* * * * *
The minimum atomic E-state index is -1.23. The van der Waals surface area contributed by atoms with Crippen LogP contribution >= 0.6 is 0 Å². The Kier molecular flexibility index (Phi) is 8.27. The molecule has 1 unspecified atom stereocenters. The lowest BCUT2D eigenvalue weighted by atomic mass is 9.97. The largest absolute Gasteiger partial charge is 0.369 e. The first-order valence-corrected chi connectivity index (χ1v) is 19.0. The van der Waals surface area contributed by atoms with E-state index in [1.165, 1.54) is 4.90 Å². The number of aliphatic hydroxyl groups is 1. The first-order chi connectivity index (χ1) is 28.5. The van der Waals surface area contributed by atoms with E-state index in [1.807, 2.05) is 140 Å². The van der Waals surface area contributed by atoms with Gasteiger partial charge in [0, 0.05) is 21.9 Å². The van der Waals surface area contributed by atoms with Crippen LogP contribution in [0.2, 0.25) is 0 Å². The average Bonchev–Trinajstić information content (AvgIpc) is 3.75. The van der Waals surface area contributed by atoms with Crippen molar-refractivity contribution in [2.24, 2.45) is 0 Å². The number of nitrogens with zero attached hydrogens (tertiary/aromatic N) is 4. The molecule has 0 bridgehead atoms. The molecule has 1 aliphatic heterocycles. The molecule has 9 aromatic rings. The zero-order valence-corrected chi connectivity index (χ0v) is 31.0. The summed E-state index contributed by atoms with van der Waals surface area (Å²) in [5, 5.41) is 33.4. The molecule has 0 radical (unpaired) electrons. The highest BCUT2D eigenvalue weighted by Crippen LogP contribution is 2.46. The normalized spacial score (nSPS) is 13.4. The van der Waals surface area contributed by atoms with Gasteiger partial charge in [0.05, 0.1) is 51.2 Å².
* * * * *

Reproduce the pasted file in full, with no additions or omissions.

The minimum atomic E-state index is -1.23. The van der Waals surface area contributed by atoms with Crippen LogP contribution >= 0.6 is 0 Å². The Kier molecular flexibility index (Phi) is 8.27. The molecule has 1 unspecified atom stereocenters. The lowest BCUT2D eigenvalue weighted by atomic mass is 9.97. The largest absolute Gasteiger partial charge is 0.369 e. The first-order valence-corrected chi connectivity index (χ1v) is 19.0. The van der Waals surface area contributed by atoms with E-state index in [1.165, 1.54) is 4.90 Å². The number of aliphatic hydroxyl groups is 1. The first-order chi connectivity index (χ1) is 28.5. The van der Waals surface area contributed by atoms with E-state index in [1.807, 2.05) is 140 Å². The van der Waals surface area contributed by atoms with Gasteiger partial charge in [0, 0.05) is 21.9 Å². The van der Waals surface area contributed by atoms with Crippen LogP contribution in [0.2, 0.25) is 0 Å². The average Bonchev–Trinajstić information content (AvgIpc) is 3.75. The van der Waals surface area contributed by atoms with Crippen molar-refractivity contribution in [2.24, 2.45) is 0 Å². The number of nitrogens with zero attached hydrogens (tertiary/aromatic N) is 4. The molecule has 0 bridgehead atoms. The molecule has 1 aliphatic heterocycles. The molecule has 9 aromatic rings. The zero-order valence-corrected chi connectivity index (χ0v) is 31.0. The summed E-state index contributed by atoms with van der Waals surface area (Å²) in [5, 5.41) is 33.4. The molecule has 0 radical (unpaired) electrons. The highest BCUT2D eigenvalue weighted by Crippen LogP contribution is 2.46. The normalized spacial score (nSPS) is 13.4. The van der Waals surface area contributed by atoms with Gasteiger partial charge in [0.05, 0.1) is 51.2 Å².